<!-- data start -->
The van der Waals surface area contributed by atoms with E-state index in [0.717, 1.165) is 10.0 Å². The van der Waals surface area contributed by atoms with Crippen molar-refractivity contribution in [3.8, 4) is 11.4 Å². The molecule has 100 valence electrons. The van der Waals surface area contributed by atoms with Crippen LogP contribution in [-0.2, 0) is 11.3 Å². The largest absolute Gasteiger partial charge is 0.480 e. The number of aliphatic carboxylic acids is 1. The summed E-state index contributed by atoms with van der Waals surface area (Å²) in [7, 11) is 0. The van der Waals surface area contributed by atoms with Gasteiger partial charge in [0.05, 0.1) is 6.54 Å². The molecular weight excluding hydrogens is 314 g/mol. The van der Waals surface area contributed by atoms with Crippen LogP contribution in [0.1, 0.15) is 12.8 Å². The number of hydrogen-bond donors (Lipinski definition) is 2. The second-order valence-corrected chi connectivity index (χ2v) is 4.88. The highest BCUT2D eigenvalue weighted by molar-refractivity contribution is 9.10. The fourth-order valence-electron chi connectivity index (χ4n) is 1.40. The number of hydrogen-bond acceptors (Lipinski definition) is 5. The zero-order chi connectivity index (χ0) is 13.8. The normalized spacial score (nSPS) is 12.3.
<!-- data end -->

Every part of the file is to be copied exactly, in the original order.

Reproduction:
The van der Waals surface area contributed by atoms with E-state index in [0.717, 1.165) is 10.0 Å². The van der Waals surface area contributed by atoms with Crippen molar-refractivity contribution in [3.8, 4) is 11.4 Å². The molecule has 100 valence electrons. The van der Waals surface area contributed by atoms with Crippen LogP contribution in [-0.2, 0) is 11.3 Å². The largest absolute Gasteiger partial charge is 0.480 e. The number of aliphatic carboxylic acids is 1. The summed E-state index contributed by atoms with van der Waals surface area (Å²) in [7, 11) is 0. The van der Waals surface area contributed by atoms with Gasteiger partial charge in [0.05, 0.1) is 6.54 Å². The molecular weight excluding hydrogens is 314 g/mol. The van der Waals surface area contributed by atoms with Crippen LogP contribution in [0.1, 0.15) is 12.8 Å². The number of hydrogen-bond donors (Lipinski definition) is 2. The second-order valence-corrected chi connectivity index (χ2v) is 4.88. The highest BCUT2D eigenvalue weighted by molar-refractivity contribution is 9.10. The fourth-order valence-electron chi connectivity index (χ4n) is 1.40. The number of hydrogen-bond acceptors (Lipinski definition) is 5. The zero-order chi connectivity index (χ0) is 13.8. The normalized spacial score (nSPS) is 12.3.